Where yesterday went all wrong, today seemed like Opposite Day. What fun!
After a leisurely breakfast, we set out to the far reaches of the city to visit Central Cemetery, where many famous people are buried, not the least of which are some of the biggest names in classical music.
One of the most prominent headstones belongs to — of course, and rightfully so — Ludwig van Beethoven. We also saw the monument to W.A. Mozart (whose arguable “real” grave is in nearby St. Marx Cemetery, which we did not visit), and the graves of Franz Schubert, Johann Strauss, Czerny, Schoenberg, and others.
We looked and looked, and finally had to ask a tour guide where the grave of Mozart’s purported rival, Antonio Salieri, was located. Far, far away from the rest of the composers, in an unassuming row at the very edge of the cemetery, we finally found him.
The gravestones weren’t the most impressive part of our visit to the largest cemetery in Europe, however. That honor goes to the St. Charles Borromeo Cemetery Church, located at the end of the long main parkway that splits the graveyard in half. Its large, domed ceiling, beautiful relics, and awesome acoustics had us sitting in the pews (and it was just the two of us there at that time), singing and speaking softly as the dome took our voices and magnified and elongated them in what I timed as close to a 15-second decay. I sang a G major triad on “ah,” and all three notes resounded throughout the space, until finally fading away as one. I can only imagine a choir singing there…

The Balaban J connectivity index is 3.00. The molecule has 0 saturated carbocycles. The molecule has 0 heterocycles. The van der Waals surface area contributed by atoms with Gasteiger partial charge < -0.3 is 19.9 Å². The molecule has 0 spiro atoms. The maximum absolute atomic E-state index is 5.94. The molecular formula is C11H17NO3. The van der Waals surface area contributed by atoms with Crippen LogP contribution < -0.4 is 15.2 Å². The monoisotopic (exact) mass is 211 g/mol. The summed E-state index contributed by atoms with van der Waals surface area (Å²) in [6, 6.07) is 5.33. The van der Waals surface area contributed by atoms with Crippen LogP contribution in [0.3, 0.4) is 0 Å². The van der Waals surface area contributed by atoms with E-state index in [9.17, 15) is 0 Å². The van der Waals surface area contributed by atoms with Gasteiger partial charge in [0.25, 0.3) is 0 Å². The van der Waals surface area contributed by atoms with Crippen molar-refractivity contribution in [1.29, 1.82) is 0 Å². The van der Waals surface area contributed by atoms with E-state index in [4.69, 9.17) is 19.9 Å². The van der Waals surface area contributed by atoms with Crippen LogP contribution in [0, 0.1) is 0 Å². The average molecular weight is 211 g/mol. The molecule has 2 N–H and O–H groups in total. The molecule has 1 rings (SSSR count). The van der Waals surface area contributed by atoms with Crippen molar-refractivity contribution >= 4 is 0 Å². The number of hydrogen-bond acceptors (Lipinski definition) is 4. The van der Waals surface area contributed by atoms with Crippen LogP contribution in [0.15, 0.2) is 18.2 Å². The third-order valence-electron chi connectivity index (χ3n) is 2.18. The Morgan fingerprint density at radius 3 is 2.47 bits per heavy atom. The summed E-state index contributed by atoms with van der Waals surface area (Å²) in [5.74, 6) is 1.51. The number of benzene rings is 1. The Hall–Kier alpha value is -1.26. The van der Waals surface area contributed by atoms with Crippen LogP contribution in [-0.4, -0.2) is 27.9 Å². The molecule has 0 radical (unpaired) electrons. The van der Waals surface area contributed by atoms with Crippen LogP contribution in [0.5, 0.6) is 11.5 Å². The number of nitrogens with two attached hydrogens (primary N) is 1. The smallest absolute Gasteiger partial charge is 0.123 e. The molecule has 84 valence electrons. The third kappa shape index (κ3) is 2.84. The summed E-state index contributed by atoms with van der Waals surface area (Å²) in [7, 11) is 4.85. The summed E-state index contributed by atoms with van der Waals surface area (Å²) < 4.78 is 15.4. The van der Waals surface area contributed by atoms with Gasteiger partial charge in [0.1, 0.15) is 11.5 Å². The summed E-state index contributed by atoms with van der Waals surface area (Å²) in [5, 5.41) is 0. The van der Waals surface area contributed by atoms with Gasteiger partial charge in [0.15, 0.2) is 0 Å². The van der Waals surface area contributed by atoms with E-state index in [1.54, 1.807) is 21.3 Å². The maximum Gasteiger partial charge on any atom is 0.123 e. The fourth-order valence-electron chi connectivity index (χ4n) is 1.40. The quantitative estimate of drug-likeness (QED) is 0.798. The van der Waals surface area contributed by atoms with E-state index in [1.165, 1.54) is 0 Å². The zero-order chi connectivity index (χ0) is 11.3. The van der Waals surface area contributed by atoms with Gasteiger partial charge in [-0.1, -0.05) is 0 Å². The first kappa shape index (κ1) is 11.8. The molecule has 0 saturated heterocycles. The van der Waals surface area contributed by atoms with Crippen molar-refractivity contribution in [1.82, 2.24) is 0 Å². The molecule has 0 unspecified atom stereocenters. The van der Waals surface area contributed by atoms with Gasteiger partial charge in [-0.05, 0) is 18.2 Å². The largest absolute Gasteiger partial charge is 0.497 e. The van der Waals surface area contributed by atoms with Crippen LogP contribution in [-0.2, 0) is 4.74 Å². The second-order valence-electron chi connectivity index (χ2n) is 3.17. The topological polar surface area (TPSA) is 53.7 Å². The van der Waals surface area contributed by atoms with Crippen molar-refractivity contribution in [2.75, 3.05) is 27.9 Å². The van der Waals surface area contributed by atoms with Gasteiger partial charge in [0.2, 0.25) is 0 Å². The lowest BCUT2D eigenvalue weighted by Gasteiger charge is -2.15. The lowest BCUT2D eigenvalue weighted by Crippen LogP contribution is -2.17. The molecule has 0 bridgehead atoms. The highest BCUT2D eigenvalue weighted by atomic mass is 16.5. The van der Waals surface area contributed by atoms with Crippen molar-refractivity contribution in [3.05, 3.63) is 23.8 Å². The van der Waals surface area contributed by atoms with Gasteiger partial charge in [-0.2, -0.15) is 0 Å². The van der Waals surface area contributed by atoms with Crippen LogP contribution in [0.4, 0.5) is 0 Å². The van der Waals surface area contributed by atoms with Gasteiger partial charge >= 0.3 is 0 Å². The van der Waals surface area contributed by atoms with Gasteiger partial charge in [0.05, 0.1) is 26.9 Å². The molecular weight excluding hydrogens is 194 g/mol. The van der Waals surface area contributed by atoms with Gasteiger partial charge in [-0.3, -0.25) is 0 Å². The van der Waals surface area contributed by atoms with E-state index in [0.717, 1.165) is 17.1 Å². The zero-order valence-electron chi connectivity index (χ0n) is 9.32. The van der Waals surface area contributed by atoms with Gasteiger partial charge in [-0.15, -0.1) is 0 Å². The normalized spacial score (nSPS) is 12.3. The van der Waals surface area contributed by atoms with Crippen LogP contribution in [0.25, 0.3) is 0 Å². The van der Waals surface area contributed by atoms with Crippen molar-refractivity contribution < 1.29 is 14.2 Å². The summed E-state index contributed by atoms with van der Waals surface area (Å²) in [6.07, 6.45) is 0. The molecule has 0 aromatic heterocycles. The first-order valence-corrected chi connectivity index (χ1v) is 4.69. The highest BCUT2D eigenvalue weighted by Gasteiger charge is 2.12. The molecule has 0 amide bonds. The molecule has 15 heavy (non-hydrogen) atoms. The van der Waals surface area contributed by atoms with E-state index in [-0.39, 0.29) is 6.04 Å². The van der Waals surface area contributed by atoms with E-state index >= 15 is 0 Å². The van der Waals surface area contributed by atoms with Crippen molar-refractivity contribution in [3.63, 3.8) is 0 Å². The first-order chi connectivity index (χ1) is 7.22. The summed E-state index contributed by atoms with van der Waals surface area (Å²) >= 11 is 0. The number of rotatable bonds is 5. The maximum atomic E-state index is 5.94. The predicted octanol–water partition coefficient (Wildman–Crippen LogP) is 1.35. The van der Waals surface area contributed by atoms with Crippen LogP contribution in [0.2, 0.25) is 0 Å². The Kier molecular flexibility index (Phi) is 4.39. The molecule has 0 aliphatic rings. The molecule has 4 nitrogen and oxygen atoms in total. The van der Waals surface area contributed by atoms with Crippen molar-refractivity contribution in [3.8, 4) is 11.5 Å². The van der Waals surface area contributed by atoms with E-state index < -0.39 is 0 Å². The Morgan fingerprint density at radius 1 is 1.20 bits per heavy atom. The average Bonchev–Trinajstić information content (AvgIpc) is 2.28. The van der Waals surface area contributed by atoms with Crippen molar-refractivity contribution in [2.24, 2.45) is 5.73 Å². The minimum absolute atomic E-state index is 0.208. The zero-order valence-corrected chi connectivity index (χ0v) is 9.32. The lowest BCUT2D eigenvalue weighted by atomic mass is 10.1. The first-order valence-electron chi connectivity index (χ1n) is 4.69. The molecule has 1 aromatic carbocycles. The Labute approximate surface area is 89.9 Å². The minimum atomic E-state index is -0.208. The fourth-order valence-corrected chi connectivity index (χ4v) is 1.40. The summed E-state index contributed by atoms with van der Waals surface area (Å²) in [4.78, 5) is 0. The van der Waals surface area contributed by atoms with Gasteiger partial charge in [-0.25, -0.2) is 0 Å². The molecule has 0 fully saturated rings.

Leaving the cemetery took us to the adult home of Mozart, where he lived the longest and wrote some of his greatest works (Don Giovanni, The Magic Flute, Requiem Mass in D minor). No photos allowed, but we saw the space in which he, his wife and children, his father, their servants, and sometimes extended guests lived, all under one roof. When the tour was done, it was time for lunch, which we enjoyed outside, where a cool-ish breeze brought some relief from the 89-degree day.
After lingering over our lunch, we hailed a taxi to the immense Schönbrunn Palace, Vienna’s #1 attraction, and summer home to the Imperial Habsburgs throughout most of the 17th, 18th, and 19th centuries. We weren’t permitted to photograph the inside there, either (you can see hundreds of pictures by doing a search), but the words “ornate” and “Baroque excess” don’t quite do it justice. Every living space had beautiful fabrics on the walls, the windows, and the furniture — all in matching patterns. I can’t imagine heating that place in the winter, holy cats.
Following the tour, it was off to what ended up as a super-fun finale to a very full and informative day. We bought tickets to a demonstration on the fine art of strudel-making, put on by the pastry chefs of the palace. Delightful! The young chef did quite the show, effortlessly speaking one sentence in German and repeating it in English for the entire 20-minute demonstration. And the best part? We got to take home the recipe for the delicious apple-cinnamon-raisin strudel, as well as taste some for ourselves.
Tomorrow will be the culmination of Suzanne’s and my time together with a visit to Salzburg. Yay, Sound of Music tourists doing idiotic poses from the movie at all the iconic sites! That’ll be us.
Till then….much love.